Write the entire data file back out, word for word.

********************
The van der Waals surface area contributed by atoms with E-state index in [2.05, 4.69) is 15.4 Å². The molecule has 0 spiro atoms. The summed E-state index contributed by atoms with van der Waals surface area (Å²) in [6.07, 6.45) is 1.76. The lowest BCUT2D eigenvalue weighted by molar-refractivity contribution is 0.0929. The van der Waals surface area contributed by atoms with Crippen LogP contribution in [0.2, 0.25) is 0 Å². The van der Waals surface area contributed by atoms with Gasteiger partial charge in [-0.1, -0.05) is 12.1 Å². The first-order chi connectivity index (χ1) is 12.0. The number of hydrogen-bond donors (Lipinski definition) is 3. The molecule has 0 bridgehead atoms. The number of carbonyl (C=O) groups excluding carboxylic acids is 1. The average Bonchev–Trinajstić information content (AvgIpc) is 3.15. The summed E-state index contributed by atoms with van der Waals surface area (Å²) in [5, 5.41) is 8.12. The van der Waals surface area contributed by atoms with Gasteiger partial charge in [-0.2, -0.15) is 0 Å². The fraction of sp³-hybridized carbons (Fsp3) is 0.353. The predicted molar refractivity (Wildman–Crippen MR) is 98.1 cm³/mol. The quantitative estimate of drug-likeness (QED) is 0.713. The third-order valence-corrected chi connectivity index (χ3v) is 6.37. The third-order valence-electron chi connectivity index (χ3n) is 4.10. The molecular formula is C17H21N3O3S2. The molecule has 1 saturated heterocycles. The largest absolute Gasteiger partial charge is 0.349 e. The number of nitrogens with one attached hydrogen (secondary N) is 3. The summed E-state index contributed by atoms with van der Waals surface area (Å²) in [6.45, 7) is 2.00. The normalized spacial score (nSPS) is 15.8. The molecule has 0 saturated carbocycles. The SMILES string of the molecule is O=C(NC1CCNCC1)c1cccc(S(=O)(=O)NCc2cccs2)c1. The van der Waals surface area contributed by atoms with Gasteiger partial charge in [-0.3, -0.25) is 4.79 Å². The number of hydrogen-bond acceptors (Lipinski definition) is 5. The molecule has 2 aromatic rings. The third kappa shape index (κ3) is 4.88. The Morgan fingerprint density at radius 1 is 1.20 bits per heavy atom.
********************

The van der Waals surface area contributed by atoms with E-state index in [2.05, 4.69) is 15.4 Å². The molecule has 0 spiro atoms. The summed E-state index contributed by atoms with van der Waals surface area (Å²) in [6.07, 6.45) is 1.76. The lowest BCUT2D eigenvalue weighted by molar-refractivity contribution is 0.0929. The van der Waals surface area contributed by atoms with Crippen LogP contribution in [0.2, 0.25) is 0 Å². The van der Waals surface area contributed by atoms with Gasteiger partial charge in [-0.1, -0.05) is 12.1 Å². The first-order chi connectivity index (χ1) is 12.0. The number of hydrogen-bond donors (Lipinski definition) is 3. The molecule has 0 bridgehead atoms. The number of carbonyl (C=O) groups excluding carboxylic acids is 1. The average Bonchev–Trinajstić information content (AvgIpc) is 3.15. The summed E-state index contributed by atoms with van der Waals surface area (Å²) in [5, 5.41) is 8.12. The van der Waals surface area contributed by atoms with Gasteiger partial charge in [-0.2, -0.15) is 0 Å². The fraction of sp³-hybridized carbons (Fsp3) is 0.353. The predicted molar refractivity (Wildman–Crippen MR) is 98.1 cm³/mol. The quantitative estimate of drug-likeness (QED) is 0.713. The third-order valence-corrected chi connectivity index (χ3v) is 6.37. The third-order valence-electron chi connectivity index (χ3n) is 4.10. The molecular formula is C17H21N3O3S2. The molecule has 1 saturated heterocycles. The largest absolute Gasteiger partial charge is 0.349 e. The number of nitrogens with one attached hydrogen (secondary N) is 3. The summed E-state index contributed by atoms with van der Waals surface area (Å²) in [6.45, 7) is 2.00. The normalized spacial score (nSPS) is 15.8. The molecule has 0 saturated carbocycles. The SMILES string of the molecule is O=C(NC1CCNCC1)c1cccc(S(=O)(=O)NCc2cccs2)c1. The van der Waals surface area contributed by atoms with Gasteiger partial charge in [-0.3, -0.25) is 4.79 Å². The number of hydrogen-bond acceptors (Lipinski definition) is 5. The molecule has 2 aromatic rings. The third kappa shape index (κ3) is 4.88. The Morgan fingerprint density at radius 1 is 1.20 bits per heavy atom.